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Government Reports Further Surge In Armenian Air Traffic


Armenia - A passenger jet at Yerevan's Zvartnots international airport, 10Apr2017.

Armenia’s international air traffic has continued to grow rapidly this year thanks to the 2013 liberalization of its civil aviation sector, a senior government official said on Tuesday.

Sergey Avetisian, head of the Armenian government’s civil aviation department, said the country’s two functioning airports have processed over 2.5 million passengers since January 1, 2017, up by 21 percent from 2016.

Official statistics released by him also show an 18 percent rise in the number of commercial flights carried out to and from the international airports located just outside Yerevan and Gyumri.

The government decided to switch to the so-called “open skies” policy in October 2013 following the bankruptcy of the Armavia national airline. The latter had enjoyed exclusive rights to fly to Europe, the former Soviet Union and the Middle East for almost ten years.

The liberalization, strongly backed by Western donors, allowed local and foreign carriers meeting safety standards to carry out flights to and from Armenia without any restrictions. Some of them have entered the Armenian aviation market while others expanded existing flight services since then. This has also translated into lower ticket prices.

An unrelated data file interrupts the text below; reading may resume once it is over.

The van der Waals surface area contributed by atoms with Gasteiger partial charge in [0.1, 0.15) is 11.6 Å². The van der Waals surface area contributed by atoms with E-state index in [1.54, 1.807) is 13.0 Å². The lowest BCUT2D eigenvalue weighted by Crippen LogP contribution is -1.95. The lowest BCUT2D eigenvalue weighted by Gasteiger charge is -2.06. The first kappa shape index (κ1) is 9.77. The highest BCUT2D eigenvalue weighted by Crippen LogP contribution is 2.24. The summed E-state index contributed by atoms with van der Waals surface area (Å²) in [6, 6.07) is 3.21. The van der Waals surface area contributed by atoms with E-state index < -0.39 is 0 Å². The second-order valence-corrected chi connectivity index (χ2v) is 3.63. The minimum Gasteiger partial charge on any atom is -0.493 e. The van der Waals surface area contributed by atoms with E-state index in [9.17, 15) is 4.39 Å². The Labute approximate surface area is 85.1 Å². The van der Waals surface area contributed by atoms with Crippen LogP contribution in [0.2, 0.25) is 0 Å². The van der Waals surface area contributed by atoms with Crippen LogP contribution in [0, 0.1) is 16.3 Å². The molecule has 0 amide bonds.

Avetisian said several more flight services were launched in the course of 2017. He revealed that a local private airline called Armenia will start flying to Lyon, France and Cologne, Germany on a regular basis in 2018. In addition, he said, Turkmenistan’s national airline will launch regular flights to another German city, Frankfurt, via Yerevan on Wednesday.

Avetisian also reported a 30 percent surge in the physical volume of air cargo traffic carried out through Yerevan’s Zvartnots airport. Armenian products exported abroad accounted for 70 percent of those shipments, said the official.

Armenia - The Zvartnots international airport in Yerevan.
Armenia - The Zvartnots international airport in Yerevan.

Meanwhile, another small Armenian airline, Taron Avia, announced that it has decided to at least temporarily halt next Monday its flights from Gyumri to Moscow and another Russian city, Krasnodar. One of the reasons for the move given by its owner, Garnik Papikian, is a seasonal drop in passenger traffic expected in January and February. He also said that his company is struggling to compete with a Russian budget airline, Pobeda, which also flies to Armenia’s second largest city.

Papikian also complained that Russian airlines pay much less for airport ground services provided in Russia than foreign ones do. In Armenia, by contrast, the service fees are the same for all carriers, he said.

Pobeda increased the frequency of its Moscow-Gyumri flights and cut their price after Taron Avia launched its operations six months ago. Papikian described the price cut as a “form of dumping.”

Avetisian said, however, that the Armenian civil aviation authority has seen no evidence of unfair competition on the part of the Russians. He expressed hope that Taron Avia will resume its flights this spring.

“Our objective now is to invigorate the Gyumri airport and attract as many visitors to Gyumri as possible,” the official told a news conference.

According to local travel agencies, a one-way ticket for Taron Avia’s next flight from Gyumri to Moscow, scheduled for Friday, costs 39,000 drams ($80), compared with 42,000 drams charged by Pobeda.

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